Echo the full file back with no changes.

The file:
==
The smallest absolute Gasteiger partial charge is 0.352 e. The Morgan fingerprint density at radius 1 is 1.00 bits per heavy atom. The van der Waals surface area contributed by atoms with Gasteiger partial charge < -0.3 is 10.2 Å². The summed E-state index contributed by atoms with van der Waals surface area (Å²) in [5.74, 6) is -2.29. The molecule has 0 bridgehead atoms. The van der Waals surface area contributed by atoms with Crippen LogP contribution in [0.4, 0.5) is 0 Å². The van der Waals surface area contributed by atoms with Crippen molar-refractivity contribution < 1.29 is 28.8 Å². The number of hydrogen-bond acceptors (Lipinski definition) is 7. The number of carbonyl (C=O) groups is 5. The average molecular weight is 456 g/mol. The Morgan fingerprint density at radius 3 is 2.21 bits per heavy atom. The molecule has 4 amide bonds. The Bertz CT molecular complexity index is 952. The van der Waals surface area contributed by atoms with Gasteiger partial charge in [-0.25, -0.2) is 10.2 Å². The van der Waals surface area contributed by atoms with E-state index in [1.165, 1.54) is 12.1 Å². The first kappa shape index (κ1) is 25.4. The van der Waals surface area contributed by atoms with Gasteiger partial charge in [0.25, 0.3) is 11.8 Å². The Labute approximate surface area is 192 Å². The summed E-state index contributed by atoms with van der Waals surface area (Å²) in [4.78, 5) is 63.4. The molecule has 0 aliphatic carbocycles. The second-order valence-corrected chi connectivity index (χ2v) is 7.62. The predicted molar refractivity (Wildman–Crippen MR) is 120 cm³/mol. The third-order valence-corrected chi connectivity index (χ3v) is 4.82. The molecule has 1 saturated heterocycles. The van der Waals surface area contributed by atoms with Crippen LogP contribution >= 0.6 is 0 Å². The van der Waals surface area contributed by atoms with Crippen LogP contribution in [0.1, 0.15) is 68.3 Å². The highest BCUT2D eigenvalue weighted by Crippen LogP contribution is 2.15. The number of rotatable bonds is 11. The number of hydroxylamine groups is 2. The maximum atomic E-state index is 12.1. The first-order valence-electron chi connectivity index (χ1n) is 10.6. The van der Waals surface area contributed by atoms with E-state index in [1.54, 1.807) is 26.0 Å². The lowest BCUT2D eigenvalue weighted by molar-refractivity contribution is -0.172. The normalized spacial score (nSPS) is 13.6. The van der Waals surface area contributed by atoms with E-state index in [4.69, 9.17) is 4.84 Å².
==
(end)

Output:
The smallest absolute Gasteiger partial charge is 0.352 e. The Morgan fingerprint density at radius 1 is 1.00 bits per heavy atom. The van der Waals surface area contributed by atoms with Gasteiger partial charge < -0.3 is 10.2 Å². The summed E-state index contributed by atoms with van der Waals surface area (Å²) in [5.74, 6) is -2.29. The molecule has 0 bridgehead atoms. The van der Waals surface area contributed by atoms with Crippen LogP contribution in [0.4, 0.5) is 0 Å². The van der Waals surface area contributed by atoms with Crippen molar-refractivity contribution < 1.29 is 28.8 Å². The number of hydrogen-bond acceptors (Lipinski definition) is 7. The number of carbonyl (C=O) groups is 5. The average molecular weight is 456 g/mol. The Morgan fingerprint density at radius 3 is 2.21 bits per heavy atom. The molecule has 4 amide bonds. The Bertz CT molecular complexity index is 952. The van der Waals surface area contributed by atoms with Gasteiger partial charge in [-0.25, -0.2) is 10.2 Å². The van der Waals surface area contributed by atoms with E-state index in [1.165, 1.54) is 12.1 Å². The first kappa shape index (κ1) is 25.4. The van der Waals surface area contributed by atoms with Gasteiger partial charge in [0.25, 0.3) is 11.8 Å². The Labute approximate surface area is 192 Å². The summed E-state index contributed by atoms with van der Waals surface area (Å²) in [4.78, 5) is 63.4. The molecule has 0 aliphatic carbocycles. The second-order valence-corrected chi connectivity index (χ2v) is 7.62. The predicted molar refractivity (Wildman–Crippen MR) is 120 cm³/mol. The third-order valence-corrected chi connectivity index (χ3v) is 4.82. The molecule has 1 saturated heterocycles. The van der Waals surface area contributed by atoms with Crippen LogP contribution >= 0.6 is 0 Å². The van der Waals surface area contributed by atoms with Crippen LogP contribution in [0.1, 0.15) is 68.3 Å². The highest BCUT2D eigenvalue weighted by Crippen LogP contribution is 2.15. The number of rotatable bonds is 11. The number of hydroxylamine groups is 2. The maximum atomic E-state index is 12.1. The first-order valence-electron chi connectivity index (χ1n) is 10.6. The van der Waals surface area contributed by atoms with E-state index in [1.54, 1.807) is 26.0 Å². The lowest BCUT2D eigenvalue weighted by molar-refractivity contribution is -0.172. The normalized spacial score (nSPS) is 13.6. The van der Waals surface area contributed by atoms with E-state index in [4.69, 9.17) is 4.84 Å².